|August 18, 2012|
Previously published on August 6, 2012
The U.S. Supreme Court has granted certiorari in two important consumer law cases. First is Comcast v. Behrend, Case No. 11-864, which addresses a class representative’s burden to show damages on a class-wide basis when seeking class certification. Argument has been scheduled for November 5, 2012. The issue certified is as follows:
"Whether a district court may certify a class action without resolving whether the plaintiff class has introduced admissible evidence, including expert testimony, to show that the case is susceptible to awarding damages on a class-wide basis.”
This case will likely further define the burden faced by a plaintiff in attempting to certify a class post-Wal-Mart Stores, Inc. v. Dukes. In Behrend, defendant corporation was alleged to have engaged in “anticompetitive clustering” in violation of the Sherman Act antitrust laws. In arguing against class certification, the corporation asserted that plaintiff customers’ theory as to how individuals were injured could not be established through classwide proof. The U.S. Court of Appeals for the Third Circuit declined to determine “on the merits” whether the damages methodology offered by the customers was “a just and reasonable inference or speculative.” It further held that the corporation’s attacks on the “merits of the methodology” “have no place in the class certification inquiry.” Thus, the court held that the customers had met their burden under Fed. R. Civ. P. 23 and certified the class. The corporation’s petition for certiorari sought review of a much larger issue concerning whether a district court must resolve all “merits arguments” directly relevant to class certification prior to certifying a class. The U.S. Supreme Court certified a narrower question. This case has the potential to greatly expand upon or minimize Dukes and will likely further define the evidentiary burdens applicable to class certification motions in the future in federal courts.
Second, the Supreme Court granted certiorari in Genesis Healthcare Corp. v. Symczyk, Case No. 11-1059, which should clarify whether a maximum settlement offer to the named plaintiff moots a collective action. The issue certified is as follows:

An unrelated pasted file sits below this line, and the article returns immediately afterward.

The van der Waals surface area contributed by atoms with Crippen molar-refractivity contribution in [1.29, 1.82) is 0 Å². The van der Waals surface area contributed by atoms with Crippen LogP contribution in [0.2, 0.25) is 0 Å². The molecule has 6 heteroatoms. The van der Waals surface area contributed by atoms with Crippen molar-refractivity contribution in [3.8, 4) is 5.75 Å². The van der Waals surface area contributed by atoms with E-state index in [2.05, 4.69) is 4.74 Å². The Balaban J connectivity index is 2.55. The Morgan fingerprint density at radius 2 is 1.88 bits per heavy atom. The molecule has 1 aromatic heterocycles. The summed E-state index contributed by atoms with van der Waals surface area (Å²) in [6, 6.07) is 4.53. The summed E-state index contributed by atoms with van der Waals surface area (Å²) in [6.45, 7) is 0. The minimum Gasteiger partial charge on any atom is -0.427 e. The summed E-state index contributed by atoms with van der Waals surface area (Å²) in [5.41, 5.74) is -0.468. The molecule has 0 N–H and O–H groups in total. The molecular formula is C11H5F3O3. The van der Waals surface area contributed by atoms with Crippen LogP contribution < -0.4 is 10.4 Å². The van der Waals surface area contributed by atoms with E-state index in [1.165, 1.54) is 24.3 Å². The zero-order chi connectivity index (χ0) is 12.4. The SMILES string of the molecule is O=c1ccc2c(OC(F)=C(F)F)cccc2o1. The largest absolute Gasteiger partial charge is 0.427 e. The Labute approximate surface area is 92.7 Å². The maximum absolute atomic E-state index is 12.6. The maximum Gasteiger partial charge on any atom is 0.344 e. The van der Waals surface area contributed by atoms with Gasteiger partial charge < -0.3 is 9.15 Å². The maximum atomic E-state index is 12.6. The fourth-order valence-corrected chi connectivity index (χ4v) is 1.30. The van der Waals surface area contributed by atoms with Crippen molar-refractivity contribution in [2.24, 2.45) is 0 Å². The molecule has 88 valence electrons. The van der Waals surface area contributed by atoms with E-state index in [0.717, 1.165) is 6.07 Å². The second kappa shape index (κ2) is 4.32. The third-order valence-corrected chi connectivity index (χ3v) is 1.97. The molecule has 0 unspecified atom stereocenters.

“Whether a case becomes moot, and thus beyond the judicial power of Article III, when the lone plaintiff receives an offer from the defendants to satisfy all of the plaintiff’s claims.”
This case involves an action brought under the Fair Labor Standards Act (FLSA), Section 219(b), which allows for collective actions. Defendants made what was conceded to be a maximum offer to the individual plaintiff before plaintiff moved for conditional certification and before any other individuals had joined the action. Plaintiff never responded to the offer. Therefore, defendants moved to dismiss pursuant to Fed. R. Civ. P. 12(b)(1), arguing that the offer had deprived plaintiff of any ongoing personal stake in the litigation. The district court granted the motion. The U.S. Court of Appeals for the Third Circuit reversed. Relying heavily upon cases involving class actions, the Third Circuit held that the case had not yet become moot on the theory that the certification of a class “relates back” to the filing of the complaint and therefore plaintiff could still proceed with the action. It thus ordered the case to proceed. After this decision, the U.S. Court of Appeals for the Seventh Circuit rejected the relation back theory in Damasco v. Clearwire in a similar situation. The Seventh Circuit in Damasco specifically stated that it disagreed with the Third, Fifth, Ninth and Tenth circuits on the relevant issue.
While collective actions under the FLSA differ from most class actions in that plaintiffs only may join by affirmative acts of consent, it is very possible that the Supreme Court will use this case as an opportunity to clarify the law in a manner that also directly affects Fed. R. Civ. P. 23 class actions. From a practical standpoint, the result of Damasco is that to avoid mooting, plaintiffs now usually file their motions for class certification at the same time they file their complaint. This case may expand that practice nationwide or eliminate it.